five warning signs of escalating behavior
Five Warning Signs of Escalating Behavior
  • Confusion
  • Frustration
  • Blame
  • Anger
  • Hostility
warning signs of confusion
Warning Signs of Confusion
  • The person appears bewildered or distracted. They are unsure or uncertain of the next course of action.
  • How would you respond to a person who is confused?
responses to confusion
Responses To Confusion
  • Listen attentively to the person. Ask clarifying questions. Give factual information.
warning signs of frustration
Warning Signs of Frustration
  • The person is impatient and reactive, and resists information you are giving them. They may try to bait you.
  • How would you respond to someone who is frustrated?
responses to frustration
Responses to Frustration
  • Move the person to a quiet setting or location. Reassure them. Talk in a calm voice. Attempt to clarify their concerns
warning signs of blame
Warning Signs of Blame
  • The person places responsibility on everyone else. They may accuse you or hold you responsible. They may find fault with others. They may place blame on you.
  • How would you respond to someone who is blaming others?
responses to blame
Responses to Blame
  • Disengage with the person and bring a second party into the discussion (e.g. a shop steward). Use a teamwork approach. Draw the person back to facts.
  • Respectful concern and interest may demonstrate that aggression is not necessary. Focus on areas of agreement to help resolve the situation.
warning signs of anger
Warning Signs of Anger
  • The person may show a visible change in body posture. Actions may include pounding fists, pointing fingers, shouting, or screaming. This signals very risky behavior.
  • How would you respond to someone who is angry?
responses to anger
Responses to Anger
  • Don’t argue with the person. Don’t offer solutions. Prepare to evacuate the area or isolate the person.
  • Contact your supervisor and/or security personnel.
warning signs of hostility
Warning Signs of Hostility
  • Physical actions or threats appear imminent. There is an immediate danger of physical harm or property damage. Out-of-control behavior signals that the person has crossed over the line.
  • How would you respond to someone who is acting hostile?
responses to hostility
Disengage with the person and evacuate the area. Attempt to isolate the person if it can be done safely.

Alert your supervisor and contact security personnel immediately.

Responses to Hostility
case studies
Case Studies
  • Break into small groups. Each small group gets a a different Case Study to work on (Handouts #5-7).
  • Work for 10 minutes in your small group.
  • Discuss how you would handle the situation described in your Case Study.
  • Pick a recorder to report your group's answers back to the class.
responding to an angry client
Responding to an Angry Client
  • You work for a local government agency. There is a long line of people waiting to be seen. Things have gotten backed up because your department is short staffed today. One man becomes belligerent and starts complaining from the back of the line. He gets increasingly hostile. Other clients in line begin to look alarmed and are getting visibly upset.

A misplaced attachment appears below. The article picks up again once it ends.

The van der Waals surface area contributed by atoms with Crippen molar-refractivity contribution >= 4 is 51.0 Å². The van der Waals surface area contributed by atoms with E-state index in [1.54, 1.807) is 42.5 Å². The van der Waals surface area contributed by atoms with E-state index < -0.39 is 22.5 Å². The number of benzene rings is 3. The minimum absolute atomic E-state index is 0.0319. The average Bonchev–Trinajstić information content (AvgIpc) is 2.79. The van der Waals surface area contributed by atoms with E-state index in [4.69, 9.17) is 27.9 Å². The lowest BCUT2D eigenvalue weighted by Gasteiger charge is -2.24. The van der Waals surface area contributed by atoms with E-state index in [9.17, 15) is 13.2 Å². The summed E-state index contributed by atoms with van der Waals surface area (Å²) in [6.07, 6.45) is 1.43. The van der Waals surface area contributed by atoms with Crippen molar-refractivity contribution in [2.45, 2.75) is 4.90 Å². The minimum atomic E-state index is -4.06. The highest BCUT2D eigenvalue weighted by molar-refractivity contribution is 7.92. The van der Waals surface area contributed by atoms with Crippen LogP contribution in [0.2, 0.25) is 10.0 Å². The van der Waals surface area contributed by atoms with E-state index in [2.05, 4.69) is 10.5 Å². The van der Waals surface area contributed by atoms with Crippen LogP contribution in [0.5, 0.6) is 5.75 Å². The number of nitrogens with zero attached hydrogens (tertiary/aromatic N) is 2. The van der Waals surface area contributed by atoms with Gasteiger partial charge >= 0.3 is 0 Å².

prevention measures for case study 1
Prevention Measures for Case Study #1
  • Take the person out of the line and move him to a separate room.
  • Try to calm him down.
  • Try to stop the escalation by explaining why the line is moving slowly today. Let the person tell his side.
  • Don’t put yourself at risk of bodily injury. Make sure you have an escape route out of the room.
  • Call security if the person becomes threatening.
  • If the situation continues to escalate, leave the room and shut the door. Ask the person to stay in the room until someone comes who can help him.
dispute between two co workers
Dispute Between Two Co-Workers
  • Two female co-workers have had a longstanding dispute for several years. Recently, one of the women went to her supervisor saying that the co-worker had made several threatening remarks to her. The co-worker had indicated that if she came within ten feet of her, she would make sure she would not leave the office in one piece. The co-worker says these things under her breath, when no one else is around. The employee expresses much fear about her ability to work with this woman, and wants the supervisor to do something.
prevention measures for case study 2
Prevention Measures for Case Study #2
  • Try to keep the workers separated.
  • Ask the workers to sit down and calmly discuss the issue.
  • Ask if they would like a mediator to help them. The shop steward could be called to help mediate the situation.
  • If the situation does not get resolved, call the manager.
domestic violence spills into the workplace
Domestic Violence Spills into the Workplace
  • A union steward approaches a female co-worker who is coming to work with obvious injuries. She has a black eye and bruises on her face and arms. She reveals that she is being physically abused by her significant other, and that the abuse has escalated over the past several weeks. Other co-workers have expressed fear and concern about the situation.
prevention measures for case study 3
Prevention Measures for Case Study #3
  • Comfort the worker.
  • Ask her to notify her supervisor or manager about the situation, so she can get protection on the job.
  • Your employer should investigate the situation and customize a response. For example, move her to a different work area. Your employer may also get a restraining order.
  • Refer her to the National Domestic Violence Hotline at 1-800-799-SAFE, or a local resource number if you have one.
  • There may be special forms to use if an incident involves domestic violence.
  • Check with your EAP program for other options.
workshop evaluation
Workshop Evaluation
  • What did you like best about this workshop?
  • What did you like least about this workshop?
  • What is one thing you will remember from this workshop?
  • Additional comments?

Thank you for taking the time to complete this evaluation. Your input will be used to improve this program.